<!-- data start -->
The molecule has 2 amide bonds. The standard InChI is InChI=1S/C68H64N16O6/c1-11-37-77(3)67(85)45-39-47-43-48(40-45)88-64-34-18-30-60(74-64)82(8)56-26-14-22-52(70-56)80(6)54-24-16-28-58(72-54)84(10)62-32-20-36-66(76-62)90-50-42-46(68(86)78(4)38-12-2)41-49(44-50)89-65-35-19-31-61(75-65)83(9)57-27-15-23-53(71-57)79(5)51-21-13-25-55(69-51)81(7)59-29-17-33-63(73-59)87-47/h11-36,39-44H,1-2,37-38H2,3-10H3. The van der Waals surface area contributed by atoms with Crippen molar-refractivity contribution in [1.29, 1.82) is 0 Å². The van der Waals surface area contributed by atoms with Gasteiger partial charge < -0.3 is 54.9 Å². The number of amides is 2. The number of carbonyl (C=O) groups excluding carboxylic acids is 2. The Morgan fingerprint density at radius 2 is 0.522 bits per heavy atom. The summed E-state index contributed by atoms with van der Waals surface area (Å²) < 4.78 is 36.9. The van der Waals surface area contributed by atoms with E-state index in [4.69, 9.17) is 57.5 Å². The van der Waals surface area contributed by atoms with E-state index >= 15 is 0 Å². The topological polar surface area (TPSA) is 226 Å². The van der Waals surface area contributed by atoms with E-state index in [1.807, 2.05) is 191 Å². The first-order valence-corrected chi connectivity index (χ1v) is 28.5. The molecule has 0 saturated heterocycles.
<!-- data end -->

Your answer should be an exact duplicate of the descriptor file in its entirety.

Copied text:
The molecule has 2 amide bonds. The standard InChI is InChI=1S/C68H64N16O6/c1-11-37-77(3)67(85)45-39-47-43-48(40-45)88-64-34-18-30-60(74-64)82(8)56-26-14-22-52(70-56)80(6)54-24-16-28-58(72-54)84(10)62-32-20-36-66(76-62)90-50-42-46(68(86)78(4)38-12-2)41-49(44-50)89-65-35-19-31-61(75-65)83(9)57-27-15-23-53(71-57)79(5)51-21-13-25-55(69-51)81(7)59-29-17-33-63(73-59)87-47/h11-36,39-44H,1-2,37-38H2,3-10H3. The van der Waals surface area contributed by atoms with Crippen molar-refractivity contribution in [1.29, 1.82) is 0 Å². The van der Waals surface area contributed by atoms with Gasteiger partial charge < -0.3 is 54.9 Å². The number of amides is 2. The number of carbonyl (C=O) groups excluding carboxylic acids is 2. The Morgan fingerprint density at radius 2 is 0.522 bits per heavy atom. The summed E-state index contributed by atoms with van der Waals surface area (Å²) < 4.78 is 36.9. The van der Waals surface area contributed by atoms with E-state index in [4.69, 9.17) is 57.5 Å². The van der Waals surface area contributed by atoms with E-state index >= 15 is 0 Å². The topological polar surface area (TPSA) is 226 Å². The van der Waals surface area contributed by atoms with E-state index in [1.807, 2.05) is 191 Å². The first-order valence-corrected chi connectivity index (χ1v) is 28.5. The molecule has 0 saturated heterocycles.